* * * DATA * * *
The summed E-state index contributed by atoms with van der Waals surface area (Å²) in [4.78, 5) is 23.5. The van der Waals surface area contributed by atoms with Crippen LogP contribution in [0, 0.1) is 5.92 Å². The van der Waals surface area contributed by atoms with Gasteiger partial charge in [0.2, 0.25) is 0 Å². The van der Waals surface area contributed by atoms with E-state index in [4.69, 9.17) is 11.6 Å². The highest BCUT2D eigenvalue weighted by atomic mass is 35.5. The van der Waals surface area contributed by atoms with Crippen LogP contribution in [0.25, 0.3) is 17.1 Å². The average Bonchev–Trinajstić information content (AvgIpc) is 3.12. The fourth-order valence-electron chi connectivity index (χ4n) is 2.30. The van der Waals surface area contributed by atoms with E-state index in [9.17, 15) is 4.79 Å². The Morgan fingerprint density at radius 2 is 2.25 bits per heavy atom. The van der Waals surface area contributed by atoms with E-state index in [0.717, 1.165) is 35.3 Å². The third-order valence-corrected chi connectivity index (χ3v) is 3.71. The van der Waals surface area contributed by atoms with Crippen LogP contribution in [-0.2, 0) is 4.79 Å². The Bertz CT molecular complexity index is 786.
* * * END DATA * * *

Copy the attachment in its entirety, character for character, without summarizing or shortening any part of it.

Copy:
The summed E-state index contributed by atoms with van der Waals surface area (Å²) in [4.78, 5) is 23.5. The van der Waals surface area contributed by atoms with Crippen LogP contribution in [0, 0.1) is 5.92 Å². The van der Waals surface area contributed by atoms with Gasteiger partial charge in [0.2, 0.25) is 0 Å². The van der Waals surface area contributed by atoms with E-state index in [4.69, 9.17) is 11.6 Å². The highest BCUT2D eigenvalue weighted by atomic mass is 35.5. The van der Waals surface area contributed by atoms with Crippen LogP contribution in [0.25, 0.3) is 17.1 Å². The average Bonchev–Trinajstić information content (AvgIpc) is 3.12. The fourth-order valence-electron chi connectivity index (χ4n) is 2.30. The van der Waals surface area contributed by atoms with E-state index in [9.17, 15) is 4.79 Å². The Morgan fingerprint density at radius 2 is 2.25 bits per heavy atom. The van der Waals surface area contributed by atoms with E-state index in [0.717, 1.165) is 35.3 Å². The third-order valence-corrected chi connectivity index (χ3v) is 3.71. The van der Waals surface area contributed by atoms with Crippen LogP contribution in [-0.2, 0) is 4.79 Å². The Bertz CT molecular complexity index is 786.